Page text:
For almost a year, my husband, Jimmy and I had been counting down to Sept. 29. Last October, Jimmy was asked if we would chair the Atlanta Botanical Garden’s Garden of Eden Ball. Without asking me, he declined, due to our busy family life with two small children.
Later that month, while at Party City (picking up a few Halloween decorations), I ran into the ABG fundraising director. A few days later, Jimmy and I had agreed to chair the ball, honoring Jimmy’s grandfather, Philip H. Alston, Jr.. The ball was to be held Sept. 29, 2007. Remember, persistence often pays off.
A few weeks later, during one of our many conversations regarding the ball, Jimmy noted that “we will be closer or divorced when this is all over.” While this was said with some levity, I took to heart the idea that this would be an opportunity for us to learn to work better together.
Christmas came and went, and early this year, my father, Newt Gingrich, announced that Solutions Day would be held on Sept. 27 and 29. We now had an additional reason to look forward to Sept. 29.
The week before that fateful day began quietly enough due to all the advance preparation for both events. But this rapidly changed when dad announced that a committee would be formed to raise $30 million in pledges, potentially leading to his running for president.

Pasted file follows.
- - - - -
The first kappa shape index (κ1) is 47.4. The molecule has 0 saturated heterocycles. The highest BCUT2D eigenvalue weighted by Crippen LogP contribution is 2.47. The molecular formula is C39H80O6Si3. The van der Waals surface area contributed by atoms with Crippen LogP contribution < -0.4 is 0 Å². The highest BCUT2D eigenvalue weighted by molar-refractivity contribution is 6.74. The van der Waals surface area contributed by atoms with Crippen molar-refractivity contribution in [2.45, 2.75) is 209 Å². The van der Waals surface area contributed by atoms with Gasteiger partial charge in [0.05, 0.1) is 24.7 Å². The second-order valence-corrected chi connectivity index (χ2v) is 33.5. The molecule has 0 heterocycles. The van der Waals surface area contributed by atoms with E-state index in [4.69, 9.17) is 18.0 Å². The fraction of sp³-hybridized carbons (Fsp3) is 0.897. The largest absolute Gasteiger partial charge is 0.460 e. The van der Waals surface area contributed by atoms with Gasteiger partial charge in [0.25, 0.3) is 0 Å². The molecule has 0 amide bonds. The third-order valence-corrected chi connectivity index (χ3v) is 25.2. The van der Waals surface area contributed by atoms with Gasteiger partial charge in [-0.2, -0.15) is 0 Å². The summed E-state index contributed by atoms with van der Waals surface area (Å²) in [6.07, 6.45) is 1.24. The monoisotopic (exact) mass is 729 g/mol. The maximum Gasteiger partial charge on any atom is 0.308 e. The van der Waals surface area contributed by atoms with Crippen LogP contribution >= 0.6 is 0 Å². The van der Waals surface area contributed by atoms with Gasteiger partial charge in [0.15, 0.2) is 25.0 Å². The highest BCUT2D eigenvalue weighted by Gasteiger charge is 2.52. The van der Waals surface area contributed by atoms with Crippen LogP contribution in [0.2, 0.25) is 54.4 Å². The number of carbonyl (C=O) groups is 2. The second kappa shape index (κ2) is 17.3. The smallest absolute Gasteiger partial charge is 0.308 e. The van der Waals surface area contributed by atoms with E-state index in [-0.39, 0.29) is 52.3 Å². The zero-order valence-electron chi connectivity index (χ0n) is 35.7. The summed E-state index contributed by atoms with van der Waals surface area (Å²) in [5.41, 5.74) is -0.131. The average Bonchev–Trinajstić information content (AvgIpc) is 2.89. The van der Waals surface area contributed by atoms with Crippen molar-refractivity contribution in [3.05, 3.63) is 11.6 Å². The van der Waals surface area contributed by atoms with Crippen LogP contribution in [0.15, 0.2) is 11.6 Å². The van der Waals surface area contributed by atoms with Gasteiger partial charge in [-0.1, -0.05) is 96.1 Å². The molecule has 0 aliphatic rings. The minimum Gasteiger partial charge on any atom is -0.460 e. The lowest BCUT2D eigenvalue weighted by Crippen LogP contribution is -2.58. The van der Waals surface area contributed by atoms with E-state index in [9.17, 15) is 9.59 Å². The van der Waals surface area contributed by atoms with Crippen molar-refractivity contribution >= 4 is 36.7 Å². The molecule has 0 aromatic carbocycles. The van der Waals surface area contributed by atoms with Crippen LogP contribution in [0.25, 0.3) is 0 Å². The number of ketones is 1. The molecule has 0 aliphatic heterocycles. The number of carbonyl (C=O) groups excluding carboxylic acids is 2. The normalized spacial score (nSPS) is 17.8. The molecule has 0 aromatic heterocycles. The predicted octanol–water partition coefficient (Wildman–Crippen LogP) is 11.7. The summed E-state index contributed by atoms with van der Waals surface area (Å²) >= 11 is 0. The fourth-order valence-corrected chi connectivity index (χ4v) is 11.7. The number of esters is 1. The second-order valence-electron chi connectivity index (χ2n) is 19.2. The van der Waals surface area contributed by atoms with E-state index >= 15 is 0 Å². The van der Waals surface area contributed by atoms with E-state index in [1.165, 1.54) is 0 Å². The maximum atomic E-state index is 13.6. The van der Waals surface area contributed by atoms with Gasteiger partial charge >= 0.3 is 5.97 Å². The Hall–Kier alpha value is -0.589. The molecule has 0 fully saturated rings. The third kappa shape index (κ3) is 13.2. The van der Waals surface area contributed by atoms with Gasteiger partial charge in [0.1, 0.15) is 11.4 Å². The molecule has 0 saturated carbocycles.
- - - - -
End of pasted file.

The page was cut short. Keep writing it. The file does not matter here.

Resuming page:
During the week, I began prepping our children, hoping to give them enough ammunition not to be fazed by the thoughtless comments that I knew - from my experience as the daughter of a politician – that some people would say to young children whose relatives are involved in politics.
During one of our late-night talks that week, while we were both sitting on our kitchen counter, Jimmy said he would “support whatever involvement” I thought was best in my father’s endeavor.
Friday Sept. 28 was a whirlwind. It began with a 6-mile run with a friend (for the third day in a row, trying to maintain my sanity). I worked, went to the garden to cheer on the wonderful volunteers during lunch (I did fold a few napkins), returned home, called a radio show for an interview, met the children as they got off the school bus, picked up my ball dress and a T-ball jersey that had a child’s name silkscreened on the back.
Somehow it all worked out – I began to have faith that no matter what was thrown at us, We would attain the goal of simply getting through it one breath at a time – focusing on the present.
The morning of Sept. 29, Dad called around 9 a.m.. We chatted about the probability of raising the pledges and I told him that “I will support you,” and we discussed the fact that “we just have to live it out to see what happens.”
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